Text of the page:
Thursday, April 21, 2011

The City of Algiers

Algiers was occupied by the French in 1830.  As French and other European settlers moved in, the city became two separate entities within one - the traditional Arab city on the hill and the European city below. In the 1930s, French architect Le Corbusier drew up plans for a redesign of Algiers, of which he said: “Here is the new Algiers. Instead of the leprous sore which had sullied the gulf and the slopes of the Sael, here stands architecture…architecture is the masterly, correct, and magnificent play of shapes in the light.” His plan was never implemented, but Brian Ackley has written an interesting article about the plans, entitled Blocking the Casbah: Le Corbusier’s Algerian Fantasy.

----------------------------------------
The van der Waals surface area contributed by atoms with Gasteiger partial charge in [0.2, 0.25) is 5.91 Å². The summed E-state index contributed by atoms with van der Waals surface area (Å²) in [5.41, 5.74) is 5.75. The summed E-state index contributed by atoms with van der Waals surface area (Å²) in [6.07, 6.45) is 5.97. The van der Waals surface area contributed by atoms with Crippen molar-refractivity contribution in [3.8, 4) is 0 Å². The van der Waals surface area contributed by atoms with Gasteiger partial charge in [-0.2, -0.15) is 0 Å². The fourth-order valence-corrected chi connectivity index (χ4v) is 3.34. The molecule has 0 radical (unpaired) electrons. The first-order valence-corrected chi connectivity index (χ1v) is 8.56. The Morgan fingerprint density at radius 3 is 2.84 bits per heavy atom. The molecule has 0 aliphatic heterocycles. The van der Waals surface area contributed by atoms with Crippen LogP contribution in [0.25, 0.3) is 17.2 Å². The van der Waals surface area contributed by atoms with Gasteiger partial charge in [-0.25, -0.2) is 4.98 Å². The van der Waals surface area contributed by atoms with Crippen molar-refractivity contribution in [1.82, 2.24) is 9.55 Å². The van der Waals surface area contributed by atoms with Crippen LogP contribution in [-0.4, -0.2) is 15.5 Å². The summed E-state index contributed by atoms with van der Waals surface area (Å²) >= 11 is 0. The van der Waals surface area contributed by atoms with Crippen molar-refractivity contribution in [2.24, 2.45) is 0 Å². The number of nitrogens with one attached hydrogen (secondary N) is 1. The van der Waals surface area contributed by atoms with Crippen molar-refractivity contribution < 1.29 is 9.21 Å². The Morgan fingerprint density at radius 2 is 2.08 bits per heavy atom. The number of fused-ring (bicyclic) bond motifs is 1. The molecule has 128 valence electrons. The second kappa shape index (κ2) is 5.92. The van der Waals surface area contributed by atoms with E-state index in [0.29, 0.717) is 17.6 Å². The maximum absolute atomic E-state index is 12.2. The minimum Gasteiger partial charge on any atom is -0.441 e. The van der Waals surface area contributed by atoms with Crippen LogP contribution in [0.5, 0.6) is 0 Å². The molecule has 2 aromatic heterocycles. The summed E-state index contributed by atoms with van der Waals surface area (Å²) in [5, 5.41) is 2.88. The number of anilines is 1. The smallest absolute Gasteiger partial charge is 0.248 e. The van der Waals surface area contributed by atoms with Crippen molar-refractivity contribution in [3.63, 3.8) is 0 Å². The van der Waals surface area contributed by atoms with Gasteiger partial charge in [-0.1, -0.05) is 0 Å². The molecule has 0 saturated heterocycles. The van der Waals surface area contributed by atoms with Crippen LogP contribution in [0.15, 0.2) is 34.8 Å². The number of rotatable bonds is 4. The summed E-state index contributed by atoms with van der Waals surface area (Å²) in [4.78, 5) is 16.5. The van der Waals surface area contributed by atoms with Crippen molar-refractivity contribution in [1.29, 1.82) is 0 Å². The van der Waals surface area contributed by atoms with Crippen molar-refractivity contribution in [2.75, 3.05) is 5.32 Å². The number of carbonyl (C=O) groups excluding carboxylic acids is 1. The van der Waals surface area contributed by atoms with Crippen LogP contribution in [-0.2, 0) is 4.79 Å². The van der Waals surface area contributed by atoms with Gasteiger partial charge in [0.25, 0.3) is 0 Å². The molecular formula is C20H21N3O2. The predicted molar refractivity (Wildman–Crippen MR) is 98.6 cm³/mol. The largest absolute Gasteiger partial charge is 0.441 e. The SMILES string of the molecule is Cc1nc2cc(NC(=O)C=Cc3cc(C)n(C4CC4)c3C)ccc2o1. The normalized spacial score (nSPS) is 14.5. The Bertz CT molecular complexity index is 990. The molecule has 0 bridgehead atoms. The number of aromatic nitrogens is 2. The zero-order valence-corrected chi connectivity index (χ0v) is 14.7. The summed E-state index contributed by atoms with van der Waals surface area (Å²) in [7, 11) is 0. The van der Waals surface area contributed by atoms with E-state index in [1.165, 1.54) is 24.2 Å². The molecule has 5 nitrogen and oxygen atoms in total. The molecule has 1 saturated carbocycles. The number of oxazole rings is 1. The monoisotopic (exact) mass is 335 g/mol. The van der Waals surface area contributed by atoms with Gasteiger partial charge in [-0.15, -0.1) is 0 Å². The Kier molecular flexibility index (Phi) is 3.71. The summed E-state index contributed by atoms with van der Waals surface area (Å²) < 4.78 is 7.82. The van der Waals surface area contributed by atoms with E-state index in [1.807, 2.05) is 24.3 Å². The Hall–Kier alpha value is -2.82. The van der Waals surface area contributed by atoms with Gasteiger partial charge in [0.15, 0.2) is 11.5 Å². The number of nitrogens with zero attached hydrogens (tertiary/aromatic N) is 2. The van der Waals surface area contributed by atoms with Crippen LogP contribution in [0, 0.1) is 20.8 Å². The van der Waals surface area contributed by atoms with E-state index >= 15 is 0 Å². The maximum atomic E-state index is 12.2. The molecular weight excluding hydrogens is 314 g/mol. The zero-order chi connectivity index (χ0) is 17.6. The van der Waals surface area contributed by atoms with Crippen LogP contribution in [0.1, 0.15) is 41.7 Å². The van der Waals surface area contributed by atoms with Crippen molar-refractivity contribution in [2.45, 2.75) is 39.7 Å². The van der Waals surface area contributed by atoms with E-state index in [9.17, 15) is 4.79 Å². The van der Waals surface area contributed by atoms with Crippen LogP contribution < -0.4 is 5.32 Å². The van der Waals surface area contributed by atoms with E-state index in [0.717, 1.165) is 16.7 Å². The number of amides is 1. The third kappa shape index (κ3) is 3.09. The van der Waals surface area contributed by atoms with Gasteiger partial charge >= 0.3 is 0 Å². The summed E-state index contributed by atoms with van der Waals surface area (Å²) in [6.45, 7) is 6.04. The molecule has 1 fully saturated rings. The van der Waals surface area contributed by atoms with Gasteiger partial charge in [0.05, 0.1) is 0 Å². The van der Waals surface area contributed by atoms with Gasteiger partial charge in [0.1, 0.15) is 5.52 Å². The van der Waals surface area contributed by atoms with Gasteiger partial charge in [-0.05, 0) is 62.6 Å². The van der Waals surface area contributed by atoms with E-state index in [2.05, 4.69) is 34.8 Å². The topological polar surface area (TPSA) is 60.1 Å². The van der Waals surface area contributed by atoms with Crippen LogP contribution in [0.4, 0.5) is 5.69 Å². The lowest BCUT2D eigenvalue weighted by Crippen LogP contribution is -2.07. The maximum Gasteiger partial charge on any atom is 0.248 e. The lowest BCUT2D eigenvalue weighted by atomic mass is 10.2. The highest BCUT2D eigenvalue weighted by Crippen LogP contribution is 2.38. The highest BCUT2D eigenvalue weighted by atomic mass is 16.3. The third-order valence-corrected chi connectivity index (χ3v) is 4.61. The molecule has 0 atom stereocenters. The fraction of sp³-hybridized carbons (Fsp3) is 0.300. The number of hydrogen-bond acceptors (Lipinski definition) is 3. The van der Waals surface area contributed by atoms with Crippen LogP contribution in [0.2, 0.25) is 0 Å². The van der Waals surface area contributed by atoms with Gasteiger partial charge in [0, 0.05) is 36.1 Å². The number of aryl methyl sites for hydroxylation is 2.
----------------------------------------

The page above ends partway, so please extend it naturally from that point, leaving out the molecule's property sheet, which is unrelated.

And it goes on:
On March 26, 1962, at the end of the Algerian War, the street shown above became the scene of bloody riots when French soldiers opened fire on French colonists demonstrating against the French government. So many atrocities took place during the Algerian War.


Here's another view down at the docks.

5 comments:

  1. Marvelous cards, particularly the first one with that great street view.

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  2. I see the urban planning there as a BOON...I see the DOCKS...but Algiers is not a BOONDOCKS ["a rural area"]. :)
    The postcards look very "citadin" and European, at first glance.

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  3. Fantastic.
    The passage of time.

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  4. Leave it to the guy that wanted to level the entire center of Paris to build a bunch of identical giant skyscrapers, to suggest running a 14 story mega-structure across the landscape and thru a city! Take a look at the elevated freeways that destroyed any number of American cities and you get a pretty good idea of what the results would have been...

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